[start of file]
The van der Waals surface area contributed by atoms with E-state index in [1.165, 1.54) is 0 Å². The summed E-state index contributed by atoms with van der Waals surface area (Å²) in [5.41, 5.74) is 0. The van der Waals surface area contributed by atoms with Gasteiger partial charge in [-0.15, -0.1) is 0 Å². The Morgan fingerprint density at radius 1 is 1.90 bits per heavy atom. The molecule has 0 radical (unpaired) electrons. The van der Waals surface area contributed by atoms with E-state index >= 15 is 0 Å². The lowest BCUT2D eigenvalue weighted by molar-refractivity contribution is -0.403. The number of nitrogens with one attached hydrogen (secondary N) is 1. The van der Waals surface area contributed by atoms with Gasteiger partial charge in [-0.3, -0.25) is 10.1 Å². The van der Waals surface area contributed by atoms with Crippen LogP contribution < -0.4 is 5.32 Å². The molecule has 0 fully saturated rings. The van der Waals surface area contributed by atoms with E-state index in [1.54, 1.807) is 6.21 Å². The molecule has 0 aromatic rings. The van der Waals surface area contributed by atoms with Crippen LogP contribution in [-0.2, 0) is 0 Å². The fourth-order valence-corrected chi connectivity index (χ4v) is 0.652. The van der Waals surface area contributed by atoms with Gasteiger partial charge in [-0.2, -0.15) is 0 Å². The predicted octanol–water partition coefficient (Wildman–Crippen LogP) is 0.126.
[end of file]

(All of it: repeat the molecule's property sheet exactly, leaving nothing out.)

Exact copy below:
The van der Waals surface area contributed by atoms with E-state index in [1.165, 1.54) is 0 Å². The summed E-state index contributed by atoms with van der Waals surface area (Å²) in [5.41, 5.74) is 0. The van der Waals surface area contributed by atoms with Gasteiger partial charge in [-0.15, -0.1) is 0 Å². The Morgan fingerprint density at radius 1 is 1.90 bits per heavy atom. The molecule has 0 radical (unpaired) electrons. The van der Waals surface area contributed by atoms with E-state index >= 15 is 0 Å². The lowest BCUT2D eigenvalue weighted by molar-refractivity contribution is -0.403. The number of nitrogens with one attached hydrogen (secondary N) is 1. The van der Waals surface area contributed by atoms with Gasteiger partial charge in [-0.3, -0.25) is 10.1 Å². The van der Waals surface area contributed by atoms with Crippen LogP contribution < -0.4 is 5.32 Å². The molecule has 0 fully saturated rings. The van der Waals surface area contributed by atoms with E-state index in [1.54, 1.807) is 6.21 Å². The molecule has 0 aromatic rings. The van der Waals surface area contributed by atoms with Crippen LogP contribution in [-0.2, 0) is 0 Å². The fourth-order valence-corrected chi connectivity index (χ4v) is 0.652. The van der Waals surface area contributed by atoms with Gasteiger partial charge in [-0.2, -0.15) is 0 Å². The predicted octanol–water partition coefficient (Wildman–Crippen LogP) is 0.126.